My sons and I had last Friday evening to ourselves, so after an early dinner we settled down on the couch together with a stack of new books from the library. Earlier in the day I’d been able to collect six of the Star of the North Picture Book Award nominees and so I thought we’d read, discuss and rate them. What a fine stack of books it turned out to be.
First we read Ninja Red Riding Hood by Corey Rosen Schwartz because my boys thought they would like it best. This book introduced some martial arts terms that they were interested in learning more about. They thought the book was okay, but neither ended up choosing it as their top pick.
Penny and her Marble by Kevin Henkes was okay and it got us talking about paying attention to our conscience, but it wasn’t as good as some of the other books we’ve read by Henkes. None of us gave it the highest ranking.
My older son and I liked Farmer Will Allen and the Growing Table by Jacqueline Briggs Martin. We found it to be a compelling true story and declared it to be the best of the three we’d read so far. As it turned out, it stayed right up there at the top after we’d worked our way through all six books. It’s a bit long to hold the attention of a five-year-old, but was fine for an eight-year-old.
Next we read Brave Girl: Clara and the Shirtwaist Makers’ Strike of 1909 by Michelle Markel. My boys found some of the injustices mentioned in this book unbelievable, and were appalled to hear about Clara’s broken ribs. It’s kind of a heavy topic for kids this age, but the book ends on a positive note. We thought it was almost as good as the Growing Table book we’d read just before it.
The Day the Crayons Quit by Drew Daywalt is a light-hearted story that appeals to a kid’s sense of humor. This is the story out of this bunch that my five-year-old liked best. We read it twice, the second time paying attention to how the boy in the story addressed each crayon’s concerns in his final picture. We read it the following day as well.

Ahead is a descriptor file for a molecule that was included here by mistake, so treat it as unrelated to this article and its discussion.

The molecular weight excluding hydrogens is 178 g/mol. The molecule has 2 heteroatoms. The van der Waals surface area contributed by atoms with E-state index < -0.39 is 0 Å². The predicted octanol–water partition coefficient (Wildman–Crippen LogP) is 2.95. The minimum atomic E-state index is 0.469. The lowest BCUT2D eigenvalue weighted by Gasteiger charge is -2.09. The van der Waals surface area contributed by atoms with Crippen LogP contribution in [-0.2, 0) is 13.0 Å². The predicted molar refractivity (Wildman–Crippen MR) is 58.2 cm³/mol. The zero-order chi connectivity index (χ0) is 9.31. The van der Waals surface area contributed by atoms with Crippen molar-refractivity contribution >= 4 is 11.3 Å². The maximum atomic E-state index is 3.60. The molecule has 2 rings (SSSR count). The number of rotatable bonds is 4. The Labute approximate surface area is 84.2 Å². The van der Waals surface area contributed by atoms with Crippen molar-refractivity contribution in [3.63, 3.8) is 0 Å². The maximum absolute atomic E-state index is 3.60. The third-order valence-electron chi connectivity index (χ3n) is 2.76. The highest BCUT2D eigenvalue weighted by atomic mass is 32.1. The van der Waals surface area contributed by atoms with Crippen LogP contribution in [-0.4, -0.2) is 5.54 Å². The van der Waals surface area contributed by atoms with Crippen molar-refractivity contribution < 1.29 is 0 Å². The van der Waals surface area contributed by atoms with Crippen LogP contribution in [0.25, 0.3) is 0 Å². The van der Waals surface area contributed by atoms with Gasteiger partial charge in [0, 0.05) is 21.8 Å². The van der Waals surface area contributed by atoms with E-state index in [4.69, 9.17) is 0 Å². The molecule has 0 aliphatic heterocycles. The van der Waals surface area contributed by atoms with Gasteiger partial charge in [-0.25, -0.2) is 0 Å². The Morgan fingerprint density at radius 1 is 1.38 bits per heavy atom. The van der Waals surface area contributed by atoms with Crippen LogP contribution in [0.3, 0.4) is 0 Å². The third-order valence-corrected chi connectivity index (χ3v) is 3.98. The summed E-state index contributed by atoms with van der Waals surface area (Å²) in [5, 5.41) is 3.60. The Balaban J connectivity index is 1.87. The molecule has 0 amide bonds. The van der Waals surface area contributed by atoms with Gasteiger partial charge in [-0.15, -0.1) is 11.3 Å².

The Scraps Book: Notes from a Colorful Life by Lois Ehlert is autobiographical in nature. I think it’s probably most interesting if you’ve already read several of her other books because she discusses her writing process with examples from previous books. It was fun to learn about how her parents helped cultivate her interest in art and books. I thought it was probably the second best book of the six we read that evening. One of the librarians said it seems to be more for adults than kids, but I’d say there’s plenty there to inspire a child in his or her creative pursuits.
This reading and discussion took a good hour and a half, and I couldn’t think of a better way to spend an evening as a family. We’re looking forward to reading the other four books on the list soon so we can finalize our vote.